Court Declares Czech Airlines Bankrupt

Czech Airlines

The Municipal Court in Prague has declared Czech Airlines (ČSA) bankrupt. The air carrier submitted the proposal. The court has appointed Inskol as the insolvency administrator. The June meeting of creditors should decide on the future of the company. It follows from the court’s resolution. The decision was first reported by The airline has debts of around 1.8 billion crowns. The airline continues to operate for the time being.

Since the end of August, CSA has been under a protective moratorium against creditors. Expired at the end of February, the airlines had previously filed a petition with the insolvency court for their reorganization. According to the company, its goal is to save society. The carrier stated in the proposal that it has debts of approximately 1.8 billion crowns, of which one billion within unpaid or unused passenger tickets. The company then owes the rest to suppliers.

The court today upheld the airline’s motion and declared the company bankrupt. At the same time, he gave a two-month deadline to all the company’s creditors who had not yet registered their claims against CSA. The court will then assess all registered receivables in June. A meeting of all creditors should take place immediately after the June court hearing. It should be decided on another solution to CSA’s bankruptcy.

The court entrusted the insolvency administrator with the Karviná company Inskol. It was established in 2018 and dealt with the activities of the insolvency administrator and liquidator. The company should submit a compiled list of all registered creditors to the court in May and a list of all CSA assets. At the same time, it will negotiate with airline borrowers.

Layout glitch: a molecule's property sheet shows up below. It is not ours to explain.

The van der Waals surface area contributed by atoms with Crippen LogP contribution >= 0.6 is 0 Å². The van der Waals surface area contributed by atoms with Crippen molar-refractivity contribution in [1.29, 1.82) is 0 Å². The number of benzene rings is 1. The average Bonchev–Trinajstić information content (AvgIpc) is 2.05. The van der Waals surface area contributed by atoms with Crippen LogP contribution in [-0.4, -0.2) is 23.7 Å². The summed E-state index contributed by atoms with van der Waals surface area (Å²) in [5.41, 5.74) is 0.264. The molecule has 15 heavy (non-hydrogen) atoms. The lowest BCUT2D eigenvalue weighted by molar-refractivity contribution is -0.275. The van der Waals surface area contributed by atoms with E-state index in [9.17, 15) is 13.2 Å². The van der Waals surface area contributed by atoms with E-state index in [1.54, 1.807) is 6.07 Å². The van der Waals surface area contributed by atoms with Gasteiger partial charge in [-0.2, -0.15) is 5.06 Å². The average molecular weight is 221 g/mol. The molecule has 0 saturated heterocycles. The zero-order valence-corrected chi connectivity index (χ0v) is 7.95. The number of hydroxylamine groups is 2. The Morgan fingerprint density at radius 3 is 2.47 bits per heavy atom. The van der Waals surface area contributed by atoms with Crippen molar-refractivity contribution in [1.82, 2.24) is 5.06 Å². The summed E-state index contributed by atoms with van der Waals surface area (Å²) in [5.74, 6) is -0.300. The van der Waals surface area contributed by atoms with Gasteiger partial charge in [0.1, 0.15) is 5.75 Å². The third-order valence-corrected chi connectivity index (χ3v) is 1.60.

The airline was hit by the effects of the coronavirus epidemic and had to cancel many connections during the crisis. The carrier laid off around 300 workers last year due to losses. In February, the company announced to the Labor Office its intention to lay off all 430 employees. In this context, CSA pointed out that this is one of the steps in the planned reorganization, and the intention does not have to mean the dismissal of all employees.

The crisis has also affected the parent company Smartwings, which is now still under a protective moratorium. However, it will probably solve the situation differently; unlike CSA, it is entitled to a COVID Plus program guarantee. He is therefore negotiating a loan with banks, which the state program should cover.

In recent weeks and months, the Smartwings Group, to which CSA belongs, has asked the state for help, pointing to airlines abroad. However, the state does not plan special assistance for the air carrier.